The fourth, or middle, Sunday of Lent, so called from the first words of the Introit at Mass, "Laetare Jerusalem" — "Rejoice, O Jerusalem". During the first six or seven centuries the season of Lent commenced on the Sunday following Quinquagesima, and thus comprised only thirty-six fasting days. To these were afterwards added the four days preceding the first Sunday, in order to make up the forty days' fast, and one of the earliest liturgical notices of these extra days occurs in the special Gospels assigned to them in a Toulon manuscript of 714. Strictly speaking, the Thursday before Laetare Sunday is the middle day of Lent, and it was at one time observed as such, but afterwards the special signs of joy permitted on this day, intended to encourage the faithful in their course through the season of penance, were transferred to the Sunday following. They consist of (like those of Gaudete Sunday in Advent) in the use of flowers on the altar, and of the organ at Mass and Vespers; rose-coloured vestments also allowed instead of purple, and the deacon and subdeacon wear dalmatics, instead of folded chasubles as on the other Sundays of Lent. The contrast between Laetare and the other Sundays is thus emphasized, and is emblematical of the joys of this life, restrained rejoicing mingled with a certain amount of sadness. The station at Rome was on this day made at the church of S. Croce in Gerusalemme, one of the seven chief basilicas; the Golden Rose, sent by the popes to Catholic sovereigns, used to be blessed at this time, and for this reason the day was sometimes called "Dominica de Rosa". Other names applied to it were Refreshment Sunday, or the Sunday of the Five Loaves, from a miracle recorded in the Gospel; Mid-Lent, mi-carĂªme, or mediana; and Mothering Sunday, in allusion to the Epistle, which indicates our right to be called the sons of God as the source of all our joy, and also because formerly the faithful used to make their offerings in the cathedral or mother-church on this day. This latter name is still kept up in some remote parts of England, though the reason for it has ceased to exist.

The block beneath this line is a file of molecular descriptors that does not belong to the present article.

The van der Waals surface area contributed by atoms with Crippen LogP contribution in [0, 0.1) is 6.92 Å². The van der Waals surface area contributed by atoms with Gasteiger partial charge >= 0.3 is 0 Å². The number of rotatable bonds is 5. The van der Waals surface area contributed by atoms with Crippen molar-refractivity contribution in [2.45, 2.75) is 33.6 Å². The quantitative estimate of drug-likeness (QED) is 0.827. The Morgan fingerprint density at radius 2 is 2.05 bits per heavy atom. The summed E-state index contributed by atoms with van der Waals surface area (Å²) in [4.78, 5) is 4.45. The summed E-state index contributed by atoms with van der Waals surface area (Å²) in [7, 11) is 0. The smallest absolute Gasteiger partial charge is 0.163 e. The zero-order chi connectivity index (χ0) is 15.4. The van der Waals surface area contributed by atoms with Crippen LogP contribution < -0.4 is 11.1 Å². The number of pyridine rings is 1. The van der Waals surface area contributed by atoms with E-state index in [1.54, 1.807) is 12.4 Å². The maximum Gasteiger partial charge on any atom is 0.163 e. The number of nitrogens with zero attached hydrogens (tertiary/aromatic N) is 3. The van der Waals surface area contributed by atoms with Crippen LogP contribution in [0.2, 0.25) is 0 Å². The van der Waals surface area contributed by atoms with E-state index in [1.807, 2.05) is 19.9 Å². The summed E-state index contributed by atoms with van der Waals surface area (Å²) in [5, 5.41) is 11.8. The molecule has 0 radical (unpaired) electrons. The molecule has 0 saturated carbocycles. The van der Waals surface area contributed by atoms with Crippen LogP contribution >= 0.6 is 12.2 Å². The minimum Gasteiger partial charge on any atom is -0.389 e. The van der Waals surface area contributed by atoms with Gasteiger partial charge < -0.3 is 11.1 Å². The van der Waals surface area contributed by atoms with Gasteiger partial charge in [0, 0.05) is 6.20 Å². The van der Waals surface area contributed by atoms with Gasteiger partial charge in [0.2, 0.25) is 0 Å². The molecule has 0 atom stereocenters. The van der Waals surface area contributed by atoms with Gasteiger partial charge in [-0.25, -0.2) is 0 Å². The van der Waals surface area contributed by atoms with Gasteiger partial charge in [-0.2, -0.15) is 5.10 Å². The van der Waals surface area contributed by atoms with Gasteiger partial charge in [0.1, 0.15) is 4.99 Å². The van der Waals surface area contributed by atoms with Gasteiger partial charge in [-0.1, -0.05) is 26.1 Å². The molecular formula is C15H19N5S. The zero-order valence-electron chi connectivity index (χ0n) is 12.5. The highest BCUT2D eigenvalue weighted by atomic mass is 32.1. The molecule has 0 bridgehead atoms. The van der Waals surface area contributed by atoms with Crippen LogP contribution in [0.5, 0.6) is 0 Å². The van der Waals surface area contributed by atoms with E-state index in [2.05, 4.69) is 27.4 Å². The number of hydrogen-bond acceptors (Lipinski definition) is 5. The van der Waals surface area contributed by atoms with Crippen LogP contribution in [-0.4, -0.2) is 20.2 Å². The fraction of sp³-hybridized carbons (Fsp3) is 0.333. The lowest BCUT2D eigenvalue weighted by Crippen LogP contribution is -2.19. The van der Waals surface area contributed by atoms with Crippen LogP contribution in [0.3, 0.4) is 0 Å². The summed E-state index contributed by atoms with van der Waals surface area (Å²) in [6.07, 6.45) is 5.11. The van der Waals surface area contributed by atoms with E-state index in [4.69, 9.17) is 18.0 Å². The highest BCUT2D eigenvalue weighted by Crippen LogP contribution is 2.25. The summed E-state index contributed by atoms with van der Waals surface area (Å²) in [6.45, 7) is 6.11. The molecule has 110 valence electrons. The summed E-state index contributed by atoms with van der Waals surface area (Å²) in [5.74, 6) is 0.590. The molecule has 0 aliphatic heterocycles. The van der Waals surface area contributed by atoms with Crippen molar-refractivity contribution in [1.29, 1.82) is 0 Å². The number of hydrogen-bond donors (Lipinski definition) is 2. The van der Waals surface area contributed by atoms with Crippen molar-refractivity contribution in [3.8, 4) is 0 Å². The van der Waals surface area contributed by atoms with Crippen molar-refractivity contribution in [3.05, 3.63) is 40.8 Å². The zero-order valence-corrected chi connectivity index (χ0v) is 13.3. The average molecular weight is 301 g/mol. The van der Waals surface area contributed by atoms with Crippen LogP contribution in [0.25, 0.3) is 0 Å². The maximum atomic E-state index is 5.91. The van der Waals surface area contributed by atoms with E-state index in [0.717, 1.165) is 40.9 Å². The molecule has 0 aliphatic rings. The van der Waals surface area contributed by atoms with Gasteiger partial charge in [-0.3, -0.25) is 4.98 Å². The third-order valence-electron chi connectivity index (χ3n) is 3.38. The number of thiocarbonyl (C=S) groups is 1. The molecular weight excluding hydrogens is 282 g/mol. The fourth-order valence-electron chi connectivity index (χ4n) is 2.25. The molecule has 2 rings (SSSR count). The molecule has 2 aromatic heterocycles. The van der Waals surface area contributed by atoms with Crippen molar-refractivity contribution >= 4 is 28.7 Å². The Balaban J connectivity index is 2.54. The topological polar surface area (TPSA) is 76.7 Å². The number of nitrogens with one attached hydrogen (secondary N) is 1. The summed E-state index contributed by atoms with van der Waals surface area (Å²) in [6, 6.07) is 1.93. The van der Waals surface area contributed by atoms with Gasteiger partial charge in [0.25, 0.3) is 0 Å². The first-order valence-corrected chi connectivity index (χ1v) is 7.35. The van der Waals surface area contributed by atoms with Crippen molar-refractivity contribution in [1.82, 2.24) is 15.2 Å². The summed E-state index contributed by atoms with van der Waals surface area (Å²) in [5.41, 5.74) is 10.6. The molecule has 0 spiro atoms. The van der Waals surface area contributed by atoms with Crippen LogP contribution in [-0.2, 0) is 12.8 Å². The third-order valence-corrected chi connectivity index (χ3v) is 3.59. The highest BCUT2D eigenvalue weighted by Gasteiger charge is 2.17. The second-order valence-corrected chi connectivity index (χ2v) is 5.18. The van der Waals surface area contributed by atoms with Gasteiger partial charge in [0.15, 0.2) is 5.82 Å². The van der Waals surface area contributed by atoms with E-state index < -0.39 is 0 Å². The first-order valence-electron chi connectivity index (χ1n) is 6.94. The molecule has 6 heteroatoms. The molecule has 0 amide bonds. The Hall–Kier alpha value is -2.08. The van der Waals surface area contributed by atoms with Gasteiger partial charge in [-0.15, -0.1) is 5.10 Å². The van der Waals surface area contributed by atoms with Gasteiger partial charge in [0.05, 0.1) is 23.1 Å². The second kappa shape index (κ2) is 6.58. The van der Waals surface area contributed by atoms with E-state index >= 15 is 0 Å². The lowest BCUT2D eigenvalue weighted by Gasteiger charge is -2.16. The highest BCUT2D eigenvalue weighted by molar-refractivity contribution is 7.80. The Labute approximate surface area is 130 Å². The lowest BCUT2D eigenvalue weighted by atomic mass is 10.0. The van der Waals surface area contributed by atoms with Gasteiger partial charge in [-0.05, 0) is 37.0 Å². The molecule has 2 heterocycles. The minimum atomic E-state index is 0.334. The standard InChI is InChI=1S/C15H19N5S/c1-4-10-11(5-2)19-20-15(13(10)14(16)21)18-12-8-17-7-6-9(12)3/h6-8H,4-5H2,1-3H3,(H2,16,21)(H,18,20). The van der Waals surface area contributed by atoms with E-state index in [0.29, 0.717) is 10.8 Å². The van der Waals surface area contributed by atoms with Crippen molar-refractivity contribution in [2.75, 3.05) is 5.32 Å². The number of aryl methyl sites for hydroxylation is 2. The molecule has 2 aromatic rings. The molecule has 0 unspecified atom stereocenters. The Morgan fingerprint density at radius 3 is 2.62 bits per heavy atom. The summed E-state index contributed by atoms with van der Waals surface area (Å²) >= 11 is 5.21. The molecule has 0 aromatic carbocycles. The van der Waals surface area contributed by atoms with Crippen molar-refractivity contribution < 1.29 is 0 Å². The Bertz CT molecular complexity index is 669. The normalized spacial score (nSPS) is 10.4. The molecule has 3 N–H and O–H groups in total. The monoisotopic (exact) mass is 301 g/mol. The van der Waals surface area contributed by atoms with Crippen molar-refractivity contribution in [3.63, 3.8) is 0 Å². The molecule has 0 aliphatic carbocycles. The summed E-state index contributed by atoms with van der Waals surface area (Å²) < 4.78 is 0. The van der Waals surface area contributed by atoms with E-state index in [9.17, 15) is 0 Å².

Mothering Sunday exists as Mother's Day in England.  When we lived there, I opted to celebrate British and American days.

And in the spirit of new life awakening . . . .

I hope the garden has a chance to make much more progress before Easter arrives.



It is intentional that my fingers are in that first photo.  It shows the size of my galanthus (snowdrop) tip, compared with my fingers.  The forsythia are not ready to bloom, but the flowers are showing signs they are beginning to awaken.
 

Saturday, March 14, 2015

Pi Day!



Web sites galore to celebrate this day.

It's an extra-special day in 2015.  Why is that?  Click here for the whole story, as I'm not that much of a math fan that I care to put all that much thought into it. 

We will celebrate today by eating pie.  I'm thinking pizza pie, pumpkin pie, maybe something potato or spinach.

Alas, too much on the schedule this day to celebrate THE moment at 9:26:53

Thursday, March 12, 2015

Easy Activity Link

I don't know why I didn't discover this when the weather was cold and icy.  But, it is what it is.

Loyola Press Printables for Kids

A sight for quick and easy print-offs for kids who love worksheets.  I do know some kids who devour such things!